Top positive review
48 people found this helpful
Journey into the interior
on 8 April 2003
Elizabeth Jane Howard, most recently famous for her quartet of bestsellers about the Cazalet family, is memorable for her subtlety and emotional intelligence. Her novels, fed by sensitive observation and unflinching, often painful honesty, are compellingly, page-turningly readable without losing one jot of sophistication. The author has lived a long life and known many luminaries of the literary scene. Something In Disguise was wrriten when she was in middle life, married to the great comic novelist Kingsley Amis and stepmother to Martin.
It deals with surprises. May, mother of two grown-up children, lost her husband during the Second World War and has misguidedly married again. Her second husband is, she thinks, merely difficult and cantankerous. As the story progresses, the reader—and May—will learn how much more sinister this bumbling old soldier really is.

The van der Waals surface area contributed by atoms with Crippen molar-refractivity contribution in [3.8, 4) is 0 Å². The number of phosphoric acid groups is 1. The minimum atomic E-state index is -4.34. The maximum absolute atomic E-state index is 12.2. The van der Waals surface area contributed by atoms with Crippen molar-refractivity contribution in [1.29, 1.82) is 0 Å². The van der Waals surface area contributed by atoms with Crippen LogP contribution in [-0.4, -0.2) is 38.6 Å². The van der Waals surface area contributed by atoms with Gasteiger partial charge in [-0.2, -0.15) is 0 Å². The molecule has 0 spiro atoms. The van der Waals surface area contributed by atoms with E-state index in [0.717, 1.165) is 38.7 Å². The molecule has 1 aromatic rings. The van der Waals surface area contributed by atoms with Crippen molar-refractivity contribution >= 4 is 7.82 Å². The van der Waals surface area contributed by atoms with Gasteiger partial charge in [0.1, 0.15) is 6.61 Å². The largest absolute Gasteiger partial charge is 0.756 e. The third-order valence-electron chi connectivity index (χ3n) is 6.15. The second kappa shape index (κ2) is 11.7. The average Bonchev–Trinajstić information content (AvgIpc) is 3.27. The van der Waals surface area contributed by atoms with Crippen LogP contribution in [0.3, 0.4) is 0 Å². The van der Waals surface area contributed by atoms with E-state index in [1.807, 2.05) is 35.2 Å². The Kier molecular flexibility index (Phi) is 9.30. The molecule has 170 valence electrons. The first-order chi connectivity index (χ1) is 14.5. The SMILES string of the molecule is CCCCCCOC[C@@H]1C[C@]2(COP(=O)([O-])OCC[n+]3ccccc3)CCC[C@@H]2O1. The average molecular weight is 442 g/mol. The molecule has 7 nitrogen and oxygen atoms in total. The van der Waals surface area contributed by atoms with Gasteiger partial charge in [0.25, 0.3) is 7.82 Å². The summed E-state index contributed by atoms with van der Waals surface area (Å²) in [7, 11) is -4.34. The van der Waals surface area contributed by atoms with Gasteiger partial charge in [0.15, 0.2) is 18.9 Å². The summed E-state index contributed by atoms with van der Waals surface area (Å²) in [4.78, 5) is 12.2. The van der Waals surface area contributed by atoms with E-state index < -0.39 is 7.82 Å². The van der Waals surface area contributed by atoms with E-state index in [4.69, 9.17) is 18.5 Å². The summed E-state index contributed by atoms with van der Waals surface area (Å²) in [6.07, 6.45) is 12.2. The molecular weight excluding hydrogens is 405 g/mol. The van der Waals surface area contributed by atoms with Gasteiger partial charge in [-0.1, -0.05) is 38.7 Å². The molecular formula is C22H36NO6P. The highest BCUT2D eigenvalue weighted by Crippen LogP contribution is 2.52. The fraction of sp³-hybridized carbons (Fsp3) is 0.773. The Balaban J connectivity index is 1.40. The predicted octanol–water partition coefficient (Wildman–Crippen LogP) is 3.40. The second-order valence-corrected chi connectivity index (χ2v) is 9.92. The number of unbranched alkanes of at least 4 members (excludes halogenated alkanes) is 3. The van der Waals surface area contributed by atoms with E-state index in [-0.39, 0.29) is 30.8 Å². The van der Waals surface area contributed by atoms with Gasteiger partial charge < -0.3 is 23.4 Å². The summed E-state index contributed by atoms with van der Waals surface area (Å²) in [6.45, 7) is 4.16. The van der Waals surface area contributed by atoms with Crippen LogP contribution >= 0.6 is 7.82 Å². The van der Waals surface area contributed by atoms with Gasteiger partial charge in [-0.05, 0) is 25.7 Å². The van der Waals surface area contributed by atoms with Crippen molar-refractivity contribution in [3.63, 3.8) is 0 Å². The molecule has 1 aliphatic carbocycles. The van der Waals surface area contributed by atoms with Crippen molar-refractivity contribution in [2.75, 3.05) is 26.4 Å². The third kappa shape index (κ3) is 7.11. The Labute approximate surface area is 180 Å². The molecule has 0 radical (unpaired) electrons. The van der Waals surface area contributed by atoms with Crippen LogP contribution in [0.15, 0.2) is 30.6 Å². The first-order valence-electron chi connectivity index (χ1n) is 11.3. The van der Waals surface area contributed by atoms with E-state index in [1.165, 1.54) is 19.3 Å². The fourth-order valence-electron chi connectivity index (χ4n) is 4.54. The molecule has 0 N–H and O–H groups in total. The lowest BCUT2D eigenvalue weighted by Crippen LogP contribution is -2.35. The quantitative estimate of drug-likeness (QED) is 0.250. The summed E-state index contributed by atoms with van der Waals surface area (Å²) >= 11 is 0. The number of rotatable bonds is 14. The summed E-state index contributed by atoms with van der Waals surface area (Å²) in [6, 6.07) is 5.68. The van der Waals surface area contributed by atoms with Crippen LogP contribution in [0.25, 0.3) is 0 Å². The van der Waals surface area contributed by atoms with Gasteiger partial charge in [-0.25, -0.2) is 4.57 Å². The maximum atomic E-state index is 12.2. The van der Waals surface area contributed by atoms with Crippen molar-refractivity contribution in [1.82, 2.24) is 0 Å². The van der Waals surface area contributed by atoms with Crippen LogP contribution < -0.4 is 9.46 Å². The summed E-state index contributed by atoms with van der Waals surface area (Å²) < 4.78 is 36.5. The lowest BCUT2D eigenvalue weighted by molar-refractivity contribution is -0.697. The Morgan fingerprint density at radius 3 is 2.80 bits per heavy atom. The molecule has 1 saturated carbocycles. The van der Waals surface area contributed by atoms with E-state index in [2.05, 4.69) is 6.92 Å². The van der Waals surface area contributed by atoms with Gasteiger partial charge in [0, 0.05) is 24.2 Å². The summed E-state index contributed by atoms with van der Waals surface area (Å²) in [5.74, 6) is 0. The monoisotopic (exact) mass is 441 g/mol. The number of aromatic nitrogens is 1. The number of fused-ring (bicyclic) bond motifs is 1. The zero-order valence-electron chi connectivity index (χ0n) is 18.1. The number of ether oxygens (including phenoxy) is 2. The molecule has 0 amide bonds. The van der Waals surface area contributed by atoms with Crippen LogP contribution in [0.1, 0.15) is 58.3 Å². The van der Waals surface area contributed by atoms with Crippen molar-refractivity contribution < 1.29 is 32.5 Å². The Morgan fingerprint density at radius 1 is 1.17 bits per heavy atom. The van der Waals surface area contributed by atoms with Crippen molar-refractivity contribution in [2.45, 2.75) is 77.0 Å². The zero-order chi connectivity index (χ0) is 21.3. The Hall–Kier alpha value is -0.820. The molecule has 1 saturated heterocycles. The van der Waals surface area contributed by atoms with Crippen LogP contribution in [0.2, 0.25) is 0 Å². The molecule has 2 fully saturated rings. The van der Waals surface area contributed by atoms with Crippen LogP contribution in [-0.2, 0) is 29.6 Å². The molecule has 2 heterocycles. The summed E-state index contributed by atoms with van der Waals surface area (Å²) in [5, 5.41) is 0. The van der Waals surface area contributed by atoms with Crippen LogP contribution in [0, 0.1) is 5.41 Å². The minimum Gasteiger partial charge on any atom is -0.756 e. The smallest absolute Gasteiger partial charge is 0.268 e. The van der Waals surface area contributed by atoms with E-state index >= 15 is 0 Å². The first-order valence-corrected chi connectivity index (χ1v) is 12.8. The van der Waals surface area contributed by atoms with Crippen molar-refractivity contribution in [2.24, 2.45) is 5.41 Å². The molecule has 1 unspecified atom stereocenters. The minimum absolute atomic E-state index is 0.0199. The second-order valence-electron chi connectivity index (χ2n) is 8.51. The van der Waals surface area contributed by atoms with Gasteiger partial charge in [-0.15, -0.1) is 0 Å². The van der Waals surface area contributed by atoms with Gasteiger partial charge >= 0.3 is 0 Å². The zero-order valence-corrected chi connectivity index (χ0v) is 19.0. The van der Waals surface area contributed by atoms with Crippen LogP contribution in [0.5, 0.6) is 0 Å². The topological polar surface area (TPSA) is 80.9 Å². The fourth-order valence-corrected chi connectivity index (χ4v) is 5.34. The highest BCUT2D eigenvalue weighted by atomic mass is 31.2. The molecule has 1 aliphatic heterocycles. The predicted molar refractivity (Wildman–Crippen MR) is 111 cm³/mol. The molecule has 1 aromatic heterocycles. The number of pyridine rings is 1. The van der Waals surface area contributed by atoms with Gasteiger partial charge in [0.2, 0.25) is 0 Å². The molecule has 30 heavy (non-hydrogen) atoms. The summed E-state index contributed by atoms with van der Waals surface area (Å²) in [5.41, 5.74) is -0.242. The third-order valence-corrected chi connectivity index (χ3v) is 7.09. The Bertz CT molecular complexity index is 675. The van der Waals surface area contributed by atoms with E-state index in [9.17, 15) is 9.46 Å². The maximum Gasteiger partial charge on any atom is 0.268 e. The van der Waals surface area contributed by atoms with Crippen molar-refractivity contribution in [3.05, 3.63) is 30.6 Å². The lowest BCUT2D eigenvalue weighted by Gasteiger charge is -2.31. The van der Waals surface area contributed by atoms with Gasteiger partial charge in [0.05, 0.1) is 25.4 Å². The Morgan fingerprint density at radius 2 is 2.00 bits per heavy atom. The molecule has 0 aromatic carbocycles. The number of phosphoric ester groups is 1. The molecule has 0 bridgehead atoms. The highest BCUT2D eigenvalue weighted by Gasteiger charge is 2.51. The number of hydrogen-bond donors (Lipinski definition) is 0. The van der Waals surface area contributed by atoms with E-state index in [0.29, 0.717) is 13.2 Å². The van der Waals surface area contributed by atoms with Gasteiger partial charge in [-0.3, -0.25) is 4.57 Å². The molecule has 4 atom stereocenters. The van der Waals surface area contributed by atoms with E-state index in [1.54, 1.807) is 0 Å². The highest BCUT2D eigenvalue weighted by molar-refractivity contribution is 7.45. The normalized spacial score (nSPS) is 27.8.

The children, Oliver and Elizabeth, make their own discoveries during the course of the novel. Attractive, shallow Oliver finds himself falling for a girl who simply won't succumb to his easy charm; and shy Elizabeth, hiring herself out as a dinner party cook in London, meets the unlikely man who will transform and illuminate her future.
Most touching of all is Alice, hapless daughter of May's villainous husband. Escaping life at home by drifting into marriage with a hideously well observed philistine, her marital agonies are recorded with relentless comedy and a wealth of compassion.
As always with an Elizabeth Jane Howard novel, the characters are fully alive and the story grips as tightly as a thriller. This isn't, in my opinion, one of her best works—I'd recommend The Long View, The Beautiful Visit and After Julius—but, coming from her hand, it can't fail to charm, enlighten and absorb. She is a beautiful artist and, once encountered, vividly colours the memory.